Nuggets of history that have surprised Bernstein include the fact that, for a time prior to the establishment of the state of Israel, Arabs, Muslims, Jews and people of all faiths lived peacefully in the region of Palestine.
“That was really enlightening for me,” said Bernstein. “I think mainstream narratives want us to think that there is an inherent conflict between Jews, Arabs and Muslims. But Professor Makdisi has created an atmosphere of learning where we can approach the history with more nuance.
“It’s a massive historical mission, and I feel privileged to have access to this information.”
A sense of living history
Author of the book Age of Coexistence: The Ecumenical Frame and the Making of the Modern Arab World , Makdisi has conducted research on the history of the modern Middle East for over 20 years, debunking religious myths and Islamophobic stereotypes that Makdisi said have persisted in the West’s historical narrative.
But ancillary to his academic research, Makdisi’s expertise is informed by his childhood in Lebanon during the country’s civil war in the 1970s and ‘80s. Makdisi said he witnessed the human toll that the politics of violence and war can have on people in the region.
Those years were very formative, he said, as they helped him understand how historical narratives are often constructed to favor the victors in “very simplistic terms.”
Makdisi said he realized very early on in his academic career that since establishment of the state of Israel in 1948, in which large populations of Palestinians were displaced, Arabs have been orientalized and stereotyped as terrorists, and as extremists by the West.
Arab history, he said, was ignored, and the people were demonized, “making it easier to dehumanize them.”
“But living through war, you really do appreciate the sense of living history in a way that it’s not just a detached, remote idea about people in the past,” he said. “It’s about linking past and present together and seeing how people in the present have an opportunity to open their eyes, to see the humanity of people around them.”
A place to belong
Berkeley transfer student Lydia Hirsch said she has taken courses at other colleges that taught Palestinian and/or Middle East history, but they never helped her understand the plight of Palestinians in the West Bank.
While Makdisi has focused less on the conflicts and more on the people, Hirsch said the course readings have made her realize now more than ever that “history shapes the world we live in today.”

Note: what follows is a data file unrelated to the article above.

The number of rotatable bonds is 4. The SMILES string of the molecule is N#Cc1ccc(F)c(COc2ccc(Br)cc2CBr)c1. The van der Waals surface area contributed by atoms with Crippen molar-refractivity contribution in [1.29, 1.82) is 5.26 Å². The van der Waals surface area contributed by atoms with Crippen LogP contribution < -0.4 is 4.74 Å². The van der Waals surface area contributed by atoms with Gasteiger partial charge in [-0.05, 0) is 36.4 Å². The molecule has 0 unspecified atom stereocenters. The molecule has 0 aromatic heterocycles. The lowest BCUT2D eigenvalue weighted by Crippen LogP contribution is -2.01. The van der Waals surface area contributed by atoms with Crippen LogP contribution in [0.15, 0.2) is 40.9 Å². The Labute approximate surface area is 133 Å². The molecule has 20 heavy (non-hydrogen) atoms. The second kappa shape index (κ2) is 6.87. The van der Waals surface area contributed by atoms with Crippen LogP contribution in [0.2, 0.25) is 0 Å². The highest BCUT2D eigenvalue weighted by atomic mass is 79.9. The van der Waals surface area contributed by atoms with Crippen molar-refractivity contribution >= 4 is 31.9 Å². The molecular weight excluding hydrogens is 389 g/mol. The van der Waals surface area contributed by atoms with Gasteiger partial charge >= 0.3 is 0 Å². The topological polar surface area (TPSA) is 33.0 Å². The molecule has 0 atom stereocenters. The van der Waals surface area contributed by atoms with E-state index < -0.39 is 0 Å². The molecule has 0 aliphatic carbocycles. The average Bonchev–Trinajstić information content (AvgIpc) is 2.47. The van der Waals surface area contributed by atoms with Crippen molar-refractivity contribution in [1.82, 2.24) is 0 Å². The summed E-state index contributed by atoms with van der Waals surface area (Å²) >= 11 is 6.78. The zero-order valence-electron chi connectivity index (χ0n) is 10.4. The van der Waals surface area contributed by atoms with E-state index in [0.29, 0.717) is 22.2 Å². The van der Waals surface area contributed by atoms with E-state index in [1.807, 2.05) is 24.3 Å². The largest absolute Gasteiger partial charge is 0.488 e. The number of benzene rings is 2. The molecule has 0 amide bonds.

“And you can’t really understand political problems that exist today without having an understanding of history, or it will just seem like a really myopic view of the actual problems,” Hirsch said.
Guest lecturers have also played a significant role in the course, said ethnic studies major Mia Soumbasakis.
Getting firsthand accounts from people living in the Arab world about the displacement and living conditions Palestinians currently experience, Soumbasakis said, has given students a better understanding of how modern history is currently impacting families in the region now.
Makdisi recently invited Nadera Shalhoub-Kevorkian, a human rights attorney and Hebrew University of Jerusalem law professor, to the class to share her experiences as a social worker for children in the West Bank.
Shalhoub-Kevorkian described how young students walking to school are searched and suspected of being terrorists on a daily basis. “She definitely expanded my knowledge of what it means to grow up as a Palestinian child living in the West Bank,” Soumbasakis said.
Makdisi intends to teach the course again and said he hopes he has inspired his students to stay “intellectually courageous” and open-minded in their academic pursuits.
“I just hope they are able to feel some joy in learning about this history,” he said, “despite the tragedy that exists in much of it.”
For Alkhawaja, just observing the way her classmates who aren’t Palestinian express their empathy and compassion for her own culture and history “sometimes makes me emotional.”
“I think it’s beautiful,” she said. “The class has really given me a space to thrive intellectually and be my true self. I feel like I have a community that truly understands me. I feel seen.”